New Internationalist

On a knife edge

The momentous news from Iran continues to pour in, with almost every hour bringing a new change to the political crisis following Friday's election. Yesterday's demonstrations in Tehran in support of Mir-Hossein Mousavi were by far the biggest since the 1979 Revolution, bringing hundreds of thousands to the streets to protest the apparent hijacking of the election by President Mahmoud Ahmadinejad. Attempts by the authorities to stamp out protest by arresting key reformist figures and banning demonstrations were swept aside in a wave of popular feeling, although seven people were killed, reportedly by basij paramilitaries.
Supreme Leader Ayatollah Ali Khamenei, who on Saturday validated the (suspiciously uniform) landslide Ahmadinejad victory, yesterday backtracked and ordered the Guardian Council to investigate the allegations of fraud from Mousavi and other candidates. And today the Guardian Council has announced that it is prepared to recount the votes in any areas where they are disputed.
The military mutterings before the election about the need to clamp down on any potential 'green revolution' - mentioned in Nasrin Alavi's post on election day - will certainly be growing louder in the wake of the mass resistance in Tehran yesterday, which was echoed in more modest form in other Iranian cities. Ahmadinejad has a strong power base in the Revolutionary Guard that could yet play a key role in repressing protest and entrenching his rule. Yet Ahmadinejad is himself deeply unpopular with much of the Iranian establishment, and there are even rumours that perennial powerbroker and wheeler-dealer Ali Akbar Hashemi Rafsanjani - who supported Mousavi in the election - is weighing up the possibility of a move to unseat Ayatollah Ali Khamenei. The Supreme Leader can only be dismissed by the Council of Experts, of which Rafsanjani is head. For all his power within the constitution, Khamenei has never commanded anything close to the authority of his predecessor, Ayatollah Ruhollah Khomeini, and he has been compromised by his overt support for Ahmadinejad during the election campaign.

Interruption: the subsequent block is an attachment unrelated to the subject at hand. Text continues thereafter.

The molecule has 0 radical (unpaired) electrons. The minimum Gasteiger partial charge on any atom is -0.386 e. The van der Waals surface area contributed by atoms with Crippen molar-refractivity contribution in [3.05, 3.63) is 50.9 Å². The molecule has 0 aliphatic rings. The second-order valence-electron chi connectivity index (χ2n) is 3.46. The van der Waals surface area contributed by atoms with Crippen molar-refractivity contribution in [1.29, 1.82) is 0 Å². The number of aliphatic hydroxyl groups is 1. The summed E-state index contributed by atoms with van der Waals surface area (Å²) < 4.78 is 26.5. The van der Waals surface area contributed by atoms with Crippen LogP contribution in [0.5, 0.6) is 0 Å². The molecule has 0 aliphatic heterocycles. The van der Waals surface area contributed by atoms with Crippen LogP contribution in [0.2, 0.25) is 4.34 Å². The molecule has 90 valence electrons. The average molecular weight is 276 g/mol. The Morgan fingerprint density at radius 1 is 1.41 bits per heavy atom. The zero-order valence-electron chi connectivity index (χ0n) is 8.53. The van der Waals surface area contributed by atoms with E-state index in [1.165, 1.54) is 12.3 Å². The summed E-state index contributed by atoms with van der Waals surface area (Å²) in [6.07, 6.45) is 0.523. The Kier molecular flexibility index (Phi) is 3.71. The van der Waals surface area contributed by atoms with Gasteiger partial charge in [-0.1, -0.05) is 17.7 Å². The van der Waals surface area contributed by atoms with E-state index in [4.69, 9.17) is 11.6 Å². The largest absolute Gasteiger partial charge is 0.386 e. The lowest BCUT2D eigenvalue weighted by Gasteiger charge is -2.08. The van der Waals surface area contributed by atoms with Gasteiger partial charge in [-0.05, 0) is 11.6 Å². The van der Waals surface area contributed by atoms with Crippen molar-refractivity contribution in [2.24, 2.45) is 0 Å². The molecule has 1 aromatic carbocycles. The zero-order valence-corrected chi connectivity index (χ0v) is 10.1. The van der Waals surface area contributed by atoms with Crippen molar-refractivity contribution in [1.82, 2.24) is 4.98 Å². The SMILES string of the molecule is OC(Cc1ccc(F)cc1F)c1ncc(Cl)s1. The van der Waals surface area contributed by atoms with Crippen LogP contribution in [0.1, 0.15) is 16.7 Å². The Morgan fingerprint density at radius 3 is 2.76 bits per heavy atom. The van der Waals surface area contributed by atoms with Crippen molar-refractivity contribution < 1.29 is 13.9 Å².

Progressive Iranians will continue to hold their breath that there can be a positive outcome to the crisis - and will benefit from international support.

For more background on Iran see New Internationalist 398

Comments on On a knife edge

Leave your comment


  • Maximum characters allowed: 5000
  • Simple HTML allowed: bold, italic, and links

Registration is quick and easy. Plus you won’t have to re-type the blurry words to comment!
Register | Login

...And all is quiet.

Subscribe to Comments for this articleArticle Comment Feed RSS 2.0

Guidelines: Please be respectful of others when posting your reply.

About the author

Chris Brazier a New Internationalist contributor

Once a writer for the rock music weekly Melody Maker (1977-80), Chris Brazier has been a co-editor of New Internationalist magazine since 1984. He has covered myriad subjects from masculinity to maternal mortality, Panafricanism to the paranormal, and has edited country issues on South Africa, Burkina Faso, Western Sahara, Bangladesh, Iran, China and Vietnam. He edits the country profile section of the magazine as well as its puzzle page. Since 2010 he has focused primarily on commissioning and editing New Internationalist’s books and other publications. He has also written regularly for UNICEF’s annual The State of the World’s Children report since 1997.

Chris is the author of Vietnam: The Price of Peace (Oxfam, 1992), The No-Nonsense Guide to World History (2001, 2006 & 2010) and Trigger Issues: Football (2007). He also compiled the New Internationalist anthologies Raging Against the Machine (2003) and Brief Histories of Almost Anything (2008).

Read more by Chris Brazier

Get our free fortnightly eNews


Videos from visionOntv’s globalviews channel.

Related articles

Popular tags

All tags

The Editors’ Blog

Provides the latest news, opinion and analysis from the NI editorial team as well as from our regular contributors and guest bloggers.

The Editors’ Blog